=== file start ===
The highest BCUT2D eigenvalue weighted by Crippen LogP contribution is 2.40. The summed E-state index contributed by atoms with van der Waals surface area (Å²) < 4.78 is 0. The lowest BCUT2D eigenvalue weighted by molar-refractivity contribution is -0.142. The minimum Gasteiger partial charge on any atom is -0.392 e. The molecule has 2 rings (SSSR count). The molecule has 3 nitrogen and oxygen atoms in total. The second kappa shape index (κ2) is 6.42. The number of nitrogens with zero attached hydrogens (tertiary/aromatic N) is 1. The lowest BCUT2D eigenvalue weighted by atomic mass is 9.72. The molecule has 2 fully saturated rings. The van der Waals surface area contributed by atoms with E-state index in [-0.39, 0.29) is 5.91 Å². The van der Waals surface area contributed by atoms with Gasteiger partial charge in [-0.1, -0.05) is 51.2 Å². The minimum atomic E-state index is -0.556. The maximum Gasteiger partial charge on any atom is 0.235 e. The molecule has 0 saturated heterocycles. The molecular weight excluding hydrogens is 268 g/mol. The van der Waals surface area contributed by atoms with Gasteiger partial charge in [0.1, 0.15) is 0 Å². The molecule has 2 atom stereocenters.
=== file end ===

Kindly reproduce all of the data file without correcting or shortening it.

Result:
The highest BCUT2D eigenvalue weighted by Crippen LogP contribution is 2.40. The summed E-state index contributed by atoms with van der Waals surface area (Å²) < 4.78 is 0. The lowest BCUT2D eigenvalue weighted by molar-refractivity contribution is -0.142. The minimum Gasteiger partial charge on any atom is -0.392 e. The molecule has 2 rings (SSSR count). The molecule has 3 nitrogen and oxygen atoms in total. The second kappa shape index (κ2) is 6.42. The number of nitrogens with zero attached hydrogens (tertiary/aromatic N) is 1. The lowest BCUT2D eigenvalue weighted by atomic mass is 9.72. The molecule has 2 fully saturated rings. The van der Waals surface area contributed by atoms with E-state index in [-0.39, 0.29) is 5.91 Å². The van der Waals surface area contributed by atoms with Gasteiger partial charge in [-0.1, -0.05) is 51.2 Å². The minimum atomic E-state index is -0.556. The maximum Gasteiger partial charge on any atom is 0.235 e. The molecule has 0 saturated heterocycles. The molecular weight excluding hydrogens is 268 g/mol. The van der Waals surface area contributed by atoms with Gasteiger partial charge in [0.1, 0.15) is 0 Å². The molecule has 2 atom stereocenters.